Report on Unreliability of Drug Detecting Dogs

The Chicago Tribune has completed a review of three years of data on drug detection dogs used in traffic stops. It finds the dogs were wrong more often than they were right. Only 44% of positive alerts led to the recovery of drugs or paraphernalia. The success rate dropped to 27% for hispanic drivers.

Most courts hold that during a traffic stop, if a properly trained dog alerts, it amounts to probable cause to search the vehicle. The problem seems to be that many of the dogs, and their handlers, are not properly trained. Few states require certification and mandatory training and there is a paucity of "best practices" or even uniform standards. [More...]

Even advocates for the use of drug-sniffing dogs agree with experts who say many dog-and-officer teams are poorly trained and prone to false alerts that lead to unjustified searches. Leading a dog around a car too many times or spending too long examining a vehicle, for example, can cause a dog to give a signal for drugs where there are none, experts said.

There are also issues with dogs responding to a handler’s cues rather than to actual drug odors.

For more, check out "Those Doggone Sniffs Are Often Wrong: The Fourth Amendment Has Gone To The Dogs."

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    It is positively rampant (5.00 / 1) (#2)
    by Militarytracy on Thu Jan 06, 2011 at 08:16:40 PM EST
    that the K-9 dogs that police departments try to claim are drug dogs are not trained in actual drug detection outside of a weekend here and there.  Dogs don't have the frontal lobes of human beings, they must always be schooled in what they are "expert" in....they don't retain training well long term that isn't part of their genetic imprint (my dogs will always instinctively herd but they don't care what pot or cocaine smells like right now...it isn't in their nature) and it varies from dog to dog. For a dog to be certified and used in arson investigations, the process and training is grueling and constantly on going.  The certification process is constant and grueling too.  How can a drug dog's training and certification be any different in order to have anything that it does hold up in a court of law?  I still don't understand any of this.

    Apparently the dogs at the border are (5.00 / 1) (#7)
    by oculus on Thu Jan 06, 2011 at 10:44:44 PM EST
    not trained to detect Cuban cigars.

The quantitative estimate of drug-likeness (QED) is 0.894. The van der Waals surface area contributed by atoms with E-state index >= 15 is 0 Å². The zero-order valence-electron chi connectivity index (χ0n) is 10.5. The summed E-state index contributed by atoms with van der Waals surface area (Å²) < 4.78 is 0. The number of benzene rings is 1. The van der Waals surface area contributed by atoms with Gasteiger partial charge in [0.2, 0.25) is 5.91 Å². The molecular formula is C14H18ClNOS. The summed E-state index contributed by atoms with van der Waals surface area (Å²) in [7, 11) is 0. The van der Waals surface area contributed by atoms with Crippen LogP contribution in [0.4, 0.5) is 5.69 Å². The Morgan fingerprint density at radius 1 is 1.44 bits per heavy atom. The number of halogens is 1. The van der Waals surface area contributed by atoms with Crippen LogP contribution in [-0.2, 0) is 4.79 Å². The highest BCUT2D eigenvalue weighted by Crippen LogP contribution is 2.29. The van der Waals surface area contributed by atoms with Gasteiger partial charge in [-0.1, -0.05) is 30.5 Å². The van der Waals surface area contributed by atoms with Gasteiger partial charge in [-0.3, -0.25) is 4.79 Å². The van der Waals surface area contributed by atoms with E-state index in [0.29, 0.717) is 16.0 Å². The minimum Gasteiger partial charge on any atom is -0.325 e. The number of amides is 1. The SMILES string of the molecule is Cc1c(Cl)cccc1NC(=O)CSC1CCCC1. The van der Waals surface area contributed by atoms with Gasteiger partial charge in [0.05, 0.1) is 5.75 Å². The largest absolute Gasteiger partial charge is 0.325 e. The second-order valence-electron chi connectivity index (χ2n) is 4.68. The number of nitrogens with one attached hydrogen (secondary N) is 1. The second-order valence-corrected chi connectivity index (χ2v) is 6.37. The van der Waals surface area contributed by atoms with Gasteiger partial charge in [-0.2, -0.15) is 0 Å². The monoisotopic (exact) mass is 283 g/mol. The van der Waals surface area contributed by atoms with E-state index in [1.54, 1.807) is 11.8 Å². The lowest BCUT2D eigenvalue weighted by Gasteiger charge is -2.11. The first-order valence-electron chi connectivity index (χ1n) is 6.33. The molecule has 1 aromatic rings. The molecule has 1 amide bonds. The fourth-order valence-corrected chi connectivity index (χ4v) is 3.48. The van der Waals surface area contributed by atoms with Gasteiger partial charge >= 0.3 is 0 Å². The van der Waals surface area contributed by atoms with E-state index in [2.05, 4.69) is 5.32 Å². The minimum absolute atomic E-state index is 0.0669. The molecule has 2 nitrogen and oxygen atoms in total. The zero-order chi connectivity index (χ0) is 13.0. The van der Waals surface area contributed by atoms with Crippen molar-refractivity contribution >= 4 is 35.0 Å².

"tell" thank you, pain meds are working (5.00 / 1) (#8)
    by republicratitarian on Thu Jan 06, 2011 at 11:05:32 PM EST
    I couldn't remember the word. I blew out my knee playing basketball last night. Appointment with an orthopedic surgeon tomorrow.

    Ouch (none / 0) (#9)
    by Militarytracy on Fri Jan 07, 2011 at 08:20:25 AM EST
    I have one knee giving me minor problems here and there.  They have made some really amazing progress in knee repair though.  Good luck with your healing and take good care of yourself.

    Sounds too much (none / 0) (#1)
    by Zorba on Thu Jan 06, 2011 at 08:11:45 PM EST
    like a case of canine Clever Hans (and a bunch of them, at that).

    Kind of discouraging (none / 0) (#3)
    by magster on Thu Jan 06, 2011 at 08:20:22 PM EST
    I was hoping dogs might be a less invasive remedy than the full body scans at airport security.  

    If you want to spend the money training (none / 0) (#4)
    by Militarytracy on Thu Jan 06, 2011 at 08:27:15 PM EST
    and training and training like the military does, they can be.  But every day is training day and certification day...every single day.  It can be draining on a system not designed for and prepared to pay for constant training.  The military has some impressive dogs doing it but that is all these dogs and their handlers do 24/7, they don't make traffic stops and worry about writing tickets or even do "bite work" unless they are superstars who can handle that along with detection....but that is a rockstar dog....that would be as common as a Cam Newton.

    I'm curious what percentage (none / 0) (#5)
    by republicratitarian on Thu Jan 06, 2011 at 09:53:47 PM EST
    Of the positive hits come from cues from the cop or from a cop just outright lying and saying that the dog "gave" a sign.

    So (none / 0) (#10)
    by jbindc on Fri Jan 07, 2011 at 12:37:28 PM EST
    The success rate dropped to 27% for hispanic drivers.

    Racist drug dogs?

    No (none / 0) (#11)
    by Zorba on Fri Jan 07, 2011 at 01:14:56 PM EST
    Racist handlers.  Did you read Militarytracy's comments on the training of the dogs?

    "probable cause" is not certainty (none / 0) (#13)
    by diogenes on Fri Jan 07, 2011 at 05:45:12 PM EST
    "Most courts hold that during a traffic stop, if a properly trained dog alerts, it amounts to probable cause to search the vehicle. "

    If preponderance of the evidence is at least 51% likelihood of being so, then 27-44% correct surely represents probable cause from a legal standpoint.  

    Re: Probable Cause (none / 0) (#14)
    by Harry Saxon on Fri Jan 07, 2011 at 05:49:37 PM EST
    From www.lectlaw(dot)com

    A reasonable belief that a person has committed a crime. The test the court of appeals employs to determine whether probable cause existed for purposes of arrest is whether facts and circumstances within the officer's knowledge are sufficient to warrant a prudent person to believe a suspect has committed, is committing, or is about to commit a crime. U.S. v. Puerta, 982 F.2d 1297, 1300 (9th Cir. 1992). In terms of seizure of items, probable cause merely requires that the facts available to the officer warrants a "man of reasonable caution" to conclude that certain items may be contraband or stolen property or useful as evidence of a crime. U.S. v. Dunn, 946 F.2d 615, 619 (9th Cir. 1991), cert. Denied, 112 S. Ct. 401 (1992).

    Sounds more like 51% to me, doc.

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